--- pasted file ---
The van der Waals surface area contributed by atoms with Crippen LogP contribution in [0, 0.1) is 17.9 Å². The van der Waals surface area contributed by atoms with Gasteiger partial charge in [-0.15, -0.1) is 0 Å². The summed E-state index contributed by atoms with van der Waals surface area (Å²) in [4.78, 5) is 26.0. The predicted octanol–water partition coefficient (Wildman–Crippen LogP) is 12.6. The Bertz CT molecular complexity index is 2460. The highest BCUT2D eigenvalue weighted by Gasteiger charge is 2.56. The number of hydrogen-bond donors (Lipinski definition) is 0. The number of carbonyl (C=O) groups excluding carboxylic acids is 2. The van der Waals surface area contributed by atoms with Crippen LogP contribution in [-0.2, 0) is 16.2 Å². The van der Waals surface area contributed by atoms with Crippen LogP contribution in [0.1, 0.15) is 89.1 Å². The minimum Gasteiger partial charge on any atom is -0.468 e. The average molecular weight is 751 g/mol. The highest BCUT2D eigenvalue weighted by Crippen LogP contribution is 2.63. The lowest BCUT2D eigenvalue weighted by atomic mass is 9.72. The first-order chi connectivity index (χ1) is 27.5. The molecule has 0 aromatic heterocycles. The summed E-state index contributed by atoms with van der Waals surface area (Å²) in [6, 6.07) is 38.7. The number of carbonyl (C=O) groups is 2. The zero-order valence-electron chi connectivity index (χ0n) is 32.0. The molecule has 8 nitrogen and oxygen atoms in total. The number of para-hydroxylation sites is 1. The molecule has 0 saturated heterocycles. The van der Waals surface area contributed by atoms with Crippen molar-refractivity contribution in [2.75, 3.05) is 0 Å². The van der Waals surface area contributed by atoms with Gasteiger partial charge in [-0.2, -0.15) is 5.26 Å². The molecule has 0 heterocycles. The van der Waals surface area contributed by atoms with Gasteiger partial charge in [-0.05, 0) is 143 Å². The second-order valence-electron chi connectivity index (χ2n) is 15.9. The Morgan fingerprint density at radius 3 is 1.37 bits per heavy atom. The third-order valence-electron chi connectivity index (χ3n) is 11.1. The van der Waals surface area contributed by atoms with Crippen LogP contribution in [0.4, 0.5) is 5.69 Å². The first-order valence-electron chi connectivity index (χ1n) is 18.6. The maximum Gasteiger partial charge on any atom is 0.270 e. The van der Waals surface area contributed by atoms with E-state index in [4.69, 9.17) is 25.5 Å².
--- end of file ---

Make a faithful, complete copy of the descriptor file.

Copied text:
The van der Waals surface area contributed by atoms with Crippen LogP contribution in [0, 0.1) is 17.9 Å². The van der Waals surface area contributed by atoms with Gasteiger partial charge in [-0.15, -0.1) is 0 Å². The summed E-state index contributed by atoms with van der Waals surface area (Å²) in [4.78, 5) is 26.0. The predicted octanol–water partition coefficient (Wildman–Crippen LogP) is 12.6. The Bertz CT molecular complexity index is 2460. The highest BCUT2D eigenvalue weighted by Gasteiger charge is 2.56. The number of hydrogen-bond donors (Lipinski definition) is 0. The number of carbonyl (C=O) groups excluding carboxylic acids is 2. The van der Waals surface area contributed by atoms with Crippen LogP contribution in [-0.2, 0) is 16.2 Å². The van der Waals surface area contributed by atoms with Crippen LogP contribution in [0.1, 0.15) is 89.1 Å². The minimum Gasteiger partial charge on any atom is -0.468 e. The average molecular weight is 751 g/mol. The highest BCUT2D eigenvalue weighted by Crippen LogP contribution is 2.63. The lowest BCUT2D eigenvalue weighted by atomic mass is 9.72. The first-order chi connectivity index (χ1) is 27.5. The molecule has 0 aromatic heterocycles. The summed E-state index contributed by atoms with van der Waals surface area (Å²) in [6, 6.07) is 38.7. The number of carbonyl (C=O) groups is 2. The zero-order valence-electron chi connectivity index (χ0n) is 32.0. The molecule has 8 nitrogen and oxygen atoms in total. The number of para-hydroxylation sites is 1. The molecule has 0 saturated heterocycles. The van der Waals surface area contributed by atoms with Crippen molar-refractivity contribution in [2.75, 3.05) is 0 Å². The van der Waals surface area contributed by atoms with Gasteiger partial charge in [-0.2, -0.15) is 5.26 Å². The molecule has 0 heterocycles. The van der Waals surface area contributed by atoms with Gasteiger partial charge in [-0.05, 0) is 143 Å². The second-order valence-electron chi connectivity index (χ2n) is 15.9. The Morgan fingerprint density at radius 3 is 1.37 bits per heavy atom. The third-order valence-electron chi connectivity index (χ3n) is 11.1. The van der Waals surface area contributed by atoms with Crippen LogP contribution in [0.4, 0.5) is 5.69 Å². The first-order valence-electron chi connectivity index (χ1n) is 18.6. The maximum Gasteiger partial charge on any atom is 0.270 e. The van der Waals surface area contributed by atoms with E-state index in [4.69, 9.17) is 25.5 Å².